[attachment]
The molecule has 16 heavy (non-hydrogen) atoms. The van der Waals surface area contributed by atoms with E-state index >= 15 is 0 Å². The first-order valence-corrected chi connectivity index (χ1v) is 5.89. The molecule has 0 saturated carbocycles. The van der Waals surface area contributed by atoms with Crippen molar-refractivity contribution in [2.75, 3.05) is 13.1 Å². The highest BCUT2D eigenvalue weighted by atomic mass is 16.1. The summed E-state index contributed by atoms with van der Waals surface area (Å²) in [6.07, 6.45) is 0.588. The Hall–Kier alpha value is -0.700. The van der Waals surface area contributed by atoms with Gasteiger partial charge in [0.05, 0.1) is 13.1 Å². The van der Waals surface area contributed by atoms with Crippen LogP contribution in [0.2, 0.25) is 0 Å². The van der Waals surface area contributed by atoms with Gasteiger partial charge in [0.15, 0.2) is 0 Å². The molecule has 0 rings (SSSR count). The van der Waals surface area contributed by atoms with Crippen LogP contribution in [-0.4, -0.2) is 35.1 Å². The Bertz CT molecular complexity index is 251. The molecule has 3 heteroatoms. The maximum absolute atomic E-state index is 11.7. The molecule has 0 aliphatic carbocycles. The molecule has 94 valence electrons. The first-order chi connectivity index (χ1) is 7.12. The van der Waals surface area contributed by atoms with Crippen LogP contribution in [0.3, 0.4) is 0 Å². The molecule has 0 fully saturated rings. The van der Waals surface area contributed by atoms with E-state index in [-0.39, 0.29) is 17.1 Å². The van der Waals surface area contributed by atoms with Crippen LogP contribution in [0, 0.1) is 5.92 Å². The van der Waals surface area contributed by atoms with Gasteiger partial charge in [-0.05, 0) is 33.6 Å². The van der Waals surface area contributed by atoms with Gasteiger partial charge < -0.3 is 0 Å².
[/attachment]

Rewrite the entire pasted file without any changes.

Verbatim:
The molecule has 16 heavy (non-hydrogen) atoms. The van der Waals surface area contributed by atoms with E-state index >= 15 is 0 Å². The first-order valence-corrected chi connectivity index (χ1v) is 5.89. The molecule has 0 saturated carbocycles. The van der Waals surface area contributed by atoms with Crippen molar-refractivity contribution in [2.75, 3.05) is 13.1 Å². The highest BCUT2D eigenvalue weighted by atomic mass is 16.1. The summed E-state index contributed by atoms with van der Waals surface area (Å²) in [6.07, 6.45) is 0.588. The Hall–Kier alpha value is -0.700. The van der Waals surface area contributed by atoms with Gasteiger partial charge in [0.05, 0.1) is 13.1 Å². The van der Waals surface area contributed by atoms with Crippen LogP contribution in [0.2, 0.25) is 0 Å². The van der Waals surface area contributed by atoms with Gasteiger partial charge in [0.15, 0.2) is 0 Å². The molecule has 0 rings (SSSR count). The van der Waals surface area contributed by atoms with Crippen LogP contribution in [-0.4, -0.2) is 35.1 Å². The Bertz CT molecular complexity index is 251. The molecule has 3 heteroatoms. The maximum absolute atomic E-state index is 11.7. The molecule has 0 aliphatic carbocycles. The molecule has 94 valence electrons. The first-order chi connectivity index (χ1) is 7.12. The van der Waals surface area contributed by atoms with Crippen LogP contribution in [0.3, 0.4) is 0 Å². The molecule has 0 fully saturated rings. The van der Waals surface area contributed by atoms with E-state index in [-0.39, 0.29) is 17.1 Å². The van der Waals surface area contributed by atoms with Crippen LogP contribution in [0, 0.1) is 5.92 Å². The van der Waals surface area contributed by atoms with Gasteiger partial charge in [-0.05, 0) is 33.6 Å². The van der Waals surface area contributed by atoms with Gasteiger partial charge < -0.3 is 0 Å².